What You Need to Know Before Surgery
Many people have questions about various aspects of their pet's dental or surgical procedure, and we hope this information will help. It also explains the decisions you will need to make before your pet's upcoming surgery.We are ALWAYS happy to discuss any specific concerns you might have about your pet and a recommended procedure.
Is the anesthetic safe?
Today's modern anesthetics and monitors have made surgery much safer than in the past. Here at Grass Lake Animal Hospital, we do a thorough physical exam on your pet before administering anesthetics, to ensure that a fever or other illness won't be a problem. We also adjust the amount and type of anesthetic used depending on the health of your pet. The handout on anesthesia explains this in greater detail.
Pre-anesthetic blood testing is another important part in further reducing the risk of anesthesia. We recommend some level of blood testing before anesthesia for every pet to ensure that the liver and kidneys can handle the anesthetic, especially if your pet has not been having routine screening. Even apparently healthy animals can have serious organ system problems that cannot be detected without blood testing. If there is a problem, it is much better to find it before it causes complications. If serious problems are detected, non-critical surgery might be postponed until the problem is corrected.
We offer three levels of in-house blood testing before surgery, which we will go over with you before anesthesia. For geriatric or ill pets, additional blood tests, electrocardiograms, or x-rays may be suggested as well. We will gladly discuss the risks and benefits of testing your pet prior to anesthesia.
It is important that surgery be done on an empty stomach to reduce the risk of vomiting during and after anesthesia, if surgery is elective. You will need to withhold food for at least 8 hours before surgery. Water can be left down for the pet until the morning of surgery.
Will my pet have stitches?
For many surgeries, we use absorbable sutures underneath the skin. These will dissolve on their own, and do not need to be removed later. Some surgeries, especially tumor removals, do require skin stitches. With either type of suture, you will need to keep an eye on the incision for swelling or discharge. Most dogs and cats do not lick excessively or chew at the incision, but this is an occasional problem you will also need to watch for. If there are skin sutures, these will usually be removed 10 to 14 days after surgery. You will also need to limit your pet's activity level for a time and no baths are allowed for the first 10 days after surgery. You will receive detailed information about aftercare at the time your pet goes home.
Will my pet be in pain?
Anything that causes pain in people can be expected to cause pain in animals. Pets may not show the same symptoms of pain as people do; they usually don't whine or cry, but you can be sure they feel it. Cats and exotic pets are notorious for hiding the fact that they are in pain. The pain medications needed will depend on the procedure performed. Major procedures require more pain relief than things like minor lacerations.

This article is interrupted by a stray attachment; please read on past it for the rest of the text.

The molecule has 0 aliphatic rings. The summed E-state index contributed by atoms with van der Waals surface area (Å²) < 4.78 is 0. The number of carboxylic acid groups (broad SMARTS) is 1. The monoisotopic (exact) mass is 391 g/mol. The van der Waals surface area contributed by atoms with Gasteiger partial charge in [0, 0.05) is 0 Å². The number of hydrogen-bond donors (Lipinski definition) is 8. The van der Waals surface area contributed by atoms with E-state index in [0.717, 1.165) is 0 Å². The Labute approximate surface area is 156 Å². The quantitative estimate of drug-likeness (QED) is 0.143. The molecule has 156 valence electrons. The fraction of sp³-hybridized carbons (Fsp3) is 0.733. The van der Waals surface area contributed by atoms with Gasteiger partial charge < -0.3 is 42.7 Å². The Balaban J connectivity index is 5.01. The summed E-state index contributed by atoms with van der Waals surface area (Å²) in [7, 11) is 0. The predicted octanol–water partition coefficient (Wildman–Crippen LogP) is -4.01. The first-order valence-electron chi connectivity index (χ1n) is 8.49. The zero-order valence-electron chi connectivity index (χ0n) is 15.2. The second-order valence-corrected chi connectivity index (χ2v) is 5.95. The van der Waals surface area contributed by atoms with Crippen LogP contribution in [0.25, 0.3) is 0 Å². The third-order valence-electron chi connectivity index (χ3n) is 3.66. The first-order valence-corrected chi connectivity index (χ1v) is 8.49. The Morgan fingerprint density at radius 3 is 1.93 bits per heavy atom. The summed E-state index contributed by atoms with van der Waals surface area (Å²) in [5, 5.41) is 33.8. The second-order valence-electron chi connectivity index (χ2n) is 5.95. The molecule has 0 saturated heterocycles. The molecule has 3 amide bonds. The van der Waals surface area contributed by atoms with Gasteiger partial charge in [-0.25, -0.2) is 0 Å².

For dogs, we may recommend an oral anti-inflammatory the day after surgery and several days after to lessen the risk of discomfort and swelling. We use newer medications approved for use in dogs, which are less likely to cause stomach upset and can be given even the morning of surgery. If your dog can not take an anti-inflammatory, we have newer medications that can be prescribed as well.
Because cats can not safely take standard pain medications such as aspirin, ibuprofen, or Tylenol, we are limited in what we can give them. However, recent advances in pain medications have allowed for better pain control in cats than ever before. We can administer a long-acting pain injection at the end of surgery or if needed, send home an oral medication that cats tolerate well.
Even exotic pets need pain medication after a surgical or dental procedure. These pets are notorious for not showing easily recognizable symptoms of pain, in part because they are still "wild" in many ways and hide pain/weakness as a survival skill. Also, sometimes they are different enough from dogs and cats that we are simply unfamiliar with what to watch for. There are a number of medications that can be used to keep even these pets comfortable after a painful procedure.
Injectable pain medications may also be used after surgery on both dogs and cats, often as part of IV fluid therapy. This is more likely to be needed after an extensive dental or surgical procedure. Providing whatever pain relief is appropriate is a humane and caring thing to do for your pet. Any animal we are taking care of that appears painful will receive additional pain medication. Staying current on the latest information and procedures for pain management in animals is a core value at Grass Lake Animal Hospital.
What other decisions do I need to make?
While your pet is under anesthesia, it is the ideal time to perform other minor procedures, such removal of small skin lumps, deep ear cleaning, or implanting an identification microchip. If you would like an estimate for these extra services, please call ahead of time. This is especially important if the person dropping the pet off for surgery is not the primary decision maker for the pet's care.
When you bring your pet in for surgery, we will need 5 to 10 minutes of time to fill out paperwork and make decisions on blood testing and other options. When you pick up your pet after surgery you can also plan to spend about 10 minutes to go over your pet's home care needs.
We will call you before your scheduled surgery appointment, to confirm the time you will be dropping your pet off and to answer any questions you might have. In the meantime, please don't hesitate to call us with any questions about your pet's health or surgery.